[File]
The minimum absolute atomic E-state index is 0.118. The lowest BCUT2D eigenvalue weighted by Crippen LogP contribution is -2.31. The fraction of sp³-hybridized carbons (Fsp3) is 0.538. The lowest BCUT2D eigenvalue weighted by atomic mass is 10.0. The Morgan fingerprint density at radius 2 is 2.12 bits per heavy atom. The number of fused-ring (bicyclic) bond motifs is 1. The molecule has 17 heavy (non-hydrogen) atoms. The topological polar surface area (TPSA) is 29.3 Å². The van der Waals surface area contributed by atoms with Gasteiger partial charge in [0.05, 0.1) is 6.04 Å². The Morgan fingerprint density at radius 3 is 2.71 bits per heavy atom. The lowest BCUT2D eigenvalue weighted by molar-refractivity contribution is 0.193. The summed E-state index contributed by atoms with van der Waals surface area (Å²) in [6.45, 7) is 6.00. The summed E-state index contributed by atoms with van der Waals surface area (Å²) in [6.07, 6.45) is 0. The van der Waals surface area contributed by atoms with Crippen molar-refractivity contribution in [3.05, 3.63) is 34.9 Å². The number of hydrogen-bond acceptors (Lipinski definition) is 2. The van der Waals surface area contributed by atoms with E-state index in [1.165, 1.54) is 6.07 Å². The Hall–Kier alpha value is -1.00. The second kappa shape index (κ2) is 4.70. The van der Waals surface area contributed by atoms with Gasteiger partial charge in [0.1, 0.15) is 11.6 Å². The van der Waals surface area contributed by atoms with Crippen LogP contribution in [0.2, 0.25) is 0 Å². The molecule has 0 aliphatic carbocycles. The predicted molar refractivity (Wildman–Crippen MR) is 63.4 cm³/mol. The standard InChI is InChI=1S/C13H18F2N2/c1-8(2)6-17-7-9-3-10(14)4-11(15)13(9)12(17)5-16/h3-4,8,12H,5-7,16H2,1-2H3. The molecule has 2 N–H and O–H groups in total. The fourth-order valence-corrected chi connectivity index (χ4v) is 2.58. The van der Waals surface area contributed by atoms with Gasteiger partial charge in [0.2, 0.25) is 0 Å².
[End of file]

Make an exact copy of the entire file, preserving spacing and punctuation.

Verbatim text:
The minimum absolute atomic E-state index is 0.118. The lowest BCUT2D eigenvalue weighted by Crippen LogP contribution is -2.31. The fraction of sp³-hybridized carbons (Fsp3) is 0.538. The lowest BCUT2D eigenvalue weighted by atomic mass is 10.0. The Morgan fingerprint density at radius 2 is 2.12 bits per heavy atom. The number of fused-ring (bicyclic) bond motifs is 1. The molecule has 17 heavy (non-hydrogen) atoms. The topological polar surface area (TPSA) is 29.3 Å². The van der Waals surface area contributed by atoms with Gasteiger partial charge in [0.05, 0.1) is 6.04 Å². The Morgan fingerprint density at radius 3 is 2.71 bits per heavy atom. The lowest BCUT2D eigenvalue weighted by molar-refractivity contribution is 0.193. The summed E-state index contributed by atoms with van der Waals surface area (Å²) in [6.45, 7) is 6.00. The summed E-state index contributed by atoms with van der Waals surface area (Å²) in [6.07, 6.45) is 0. The van der Waals surface area contributed by atoms with Crippen molar-refractivity contribution in [3.05, 3.63) is 34.9 Å². The number of hydrogen-bond acceptors (Lipinski definition) is 2. The van der Waals surface area contributed by atoms with E-state index in [1.165, 1.54) is 6.07 Å². The Hall–Kier alpha value is -1.00. The second kappa shape index (κ2) is 4.70. The van der Waals surface area contributed by atoms with Gasteiger partial charge in [0.1, 0.15) is 11.6 Å². The van der Waals surface area contributed by atoms with Crippen LogP contribution in [0.2, 0.25) is 0 Å². The molecule has 0 aliphatic carbocycles. The predicted molar refractivity (Wildman–Crippen MR) is 63.4 cm³/mol. The standard InChI is InChI=1S/C13H18F2N2/c1-8(2)6-17-7-9-3-10(14)4-11(15)13(9)12(17)5-16/h3-4,8,12H,5-7,16H2,1-2H3. The molecule has 2 N–H and O–H groups in total. The fourth-order valence-corrected chi connectivity index (χ4v) is 2.58. The van der Waals surface area contributed by atoms with Gasteiger partial charge in [0.2, 0.25) is 0 Å².